New Jersey takes protecting children’s lives very seriously, which is why the state aggressively prosecutes cases that involve endangering the welfare of a child charges. You could face these charges if you are accused of engaging in any type of negligent conduct involving a child, including:
- Child abuse
- Child neglect
- Sexual assault of a child
- Leaving a child locked in a car
- Driving while intoxicated with a minor in the car
Endangering the welfare of a child is an indictable offense that carries some of the most serious penalties allowed by law. Because endangering can be either a second or third-degree crime, offenders could face anywhere from 3-10 years in prison depending on the nature of the crime.
There are two different assault charges in the state of New Jersey: simple assault and aggravated assault.
Simple assault can occur in one of three ways:
- Attempting to cause or causing bodily injury to another person, or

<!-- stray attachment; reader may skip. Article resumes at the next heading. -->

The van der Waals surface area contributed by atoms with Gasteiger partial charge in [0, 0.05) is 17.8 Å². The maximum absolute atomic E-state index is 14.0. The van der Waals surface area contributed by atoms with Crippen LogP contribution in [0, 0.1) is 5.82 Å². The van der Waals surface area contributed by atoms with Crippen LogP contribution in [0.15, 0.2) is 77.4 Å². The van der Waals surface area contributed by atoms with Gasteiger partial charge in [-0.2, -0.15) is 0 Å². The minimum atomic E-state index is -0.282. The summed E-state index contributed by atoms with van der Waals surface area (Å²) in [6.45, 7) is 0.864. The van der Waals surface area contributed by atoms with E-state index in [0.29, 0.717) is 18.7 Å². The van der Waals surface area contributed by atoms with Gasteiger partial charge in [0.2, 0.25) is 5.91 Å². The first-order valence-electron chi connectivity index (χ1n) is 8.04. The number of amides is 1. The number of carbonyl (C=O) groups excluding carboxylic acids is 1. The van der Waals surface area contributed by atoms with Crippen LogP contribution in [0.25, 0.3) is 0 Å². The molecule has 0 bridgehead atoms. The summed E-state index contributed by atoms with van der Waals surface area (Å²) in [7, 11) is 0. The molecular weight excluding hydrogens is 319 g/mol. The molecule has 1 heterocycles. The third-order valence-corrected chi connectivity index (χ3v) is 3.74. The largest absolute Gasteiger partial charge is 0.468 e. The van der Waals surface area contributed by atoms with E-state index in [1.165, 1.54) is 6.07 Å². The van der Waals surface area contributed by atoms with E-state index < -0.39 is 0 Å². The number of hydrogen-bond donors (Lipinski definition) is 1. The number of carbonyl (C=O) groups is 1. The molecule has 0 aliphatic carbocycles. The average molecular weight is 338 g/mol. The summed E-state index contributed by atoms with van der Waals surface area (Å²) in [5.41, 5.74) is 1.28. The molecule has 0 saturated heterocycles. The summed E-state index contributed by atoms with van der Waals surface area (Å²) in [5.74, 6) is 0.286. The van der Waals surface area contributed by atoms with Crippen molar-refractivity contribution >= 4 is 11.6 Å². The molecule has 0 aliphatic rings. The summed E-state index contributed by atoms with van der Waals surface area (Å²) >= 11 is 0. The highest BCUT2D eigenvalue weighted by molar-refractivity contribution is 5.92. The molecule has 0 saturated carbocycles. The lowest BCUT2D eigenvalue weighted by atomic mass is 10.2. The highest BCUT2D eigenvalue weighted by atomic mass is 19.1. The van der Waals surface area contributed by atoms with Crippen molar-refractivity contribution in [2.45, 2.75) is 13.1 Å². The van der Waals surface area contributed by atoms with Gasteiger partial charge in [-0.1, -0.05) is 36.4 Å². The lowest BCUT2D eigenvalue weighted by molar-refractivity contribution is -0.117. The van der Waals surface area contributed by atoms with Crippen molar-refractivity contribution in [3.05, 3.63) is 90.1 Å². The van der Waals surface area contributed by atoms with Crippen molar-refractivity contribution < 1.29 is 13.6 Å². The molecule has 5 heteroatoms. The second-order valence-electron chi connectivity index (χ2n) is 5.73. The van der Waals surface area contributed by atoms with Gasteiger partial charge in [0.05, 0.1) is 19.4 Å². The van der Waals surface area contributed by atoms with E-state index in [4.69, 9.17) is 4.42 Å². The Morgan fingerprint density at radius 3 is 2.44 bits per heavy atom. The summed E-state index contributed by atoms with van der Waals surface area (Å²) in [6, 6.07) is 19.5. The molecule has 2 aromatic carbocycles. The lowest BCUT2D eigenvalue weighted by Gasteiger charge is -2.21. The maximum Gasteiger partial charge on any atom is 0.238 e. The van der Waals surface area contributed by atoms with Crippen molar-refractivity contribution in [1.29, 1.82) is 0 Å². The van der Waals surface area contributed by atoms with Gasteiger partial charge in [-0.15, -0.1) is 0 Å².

- Negligently causing bodily injury to another person by using a deadly weapon, or
- Attempting to put another person in fear of serious bodily injury
Simple assault is a disorderly persons offense that carries several penalties, including up to six months in jail and up to $1,000 in fines.
Like simple assault, aggravated assault can also occur in one of three ways:
- Attempting to cause serious bodily injury while acting with extreme indifference, or
- Recklessly causing bodily injury while using a deadly weapon, or
- Recklessly displaying extreme indifference to human life
Aggravated assault is a far more serious crime than simple assault. The severity of the penalties for aggravated assault can range from Fourth-Degree to Second degree, depending on (1) the intent of the attacker, (2) the severity of the injury, (3), who was injured, and (4) whether a weapon was used. The list and conditions is very long and confusing. Here is a list of common aggravated assault charges and their consequences.
There are civil penalties as well. Victims of assaults have the right to sue the attacker in order to recover costs of medical bills and lost wages.
Discuss Your Case During A Free Consultation
Have you been charged with a crime? If so, it’s in your best interest to seek legal representation from the experienced criminal defense attorneys at The Hernandez Law Firm at once. Let us aggressively defend your rights and work tirelessly to secure your freedom. To learn more about your legal options, schedule a free consultation by calling 732-286-2700 today.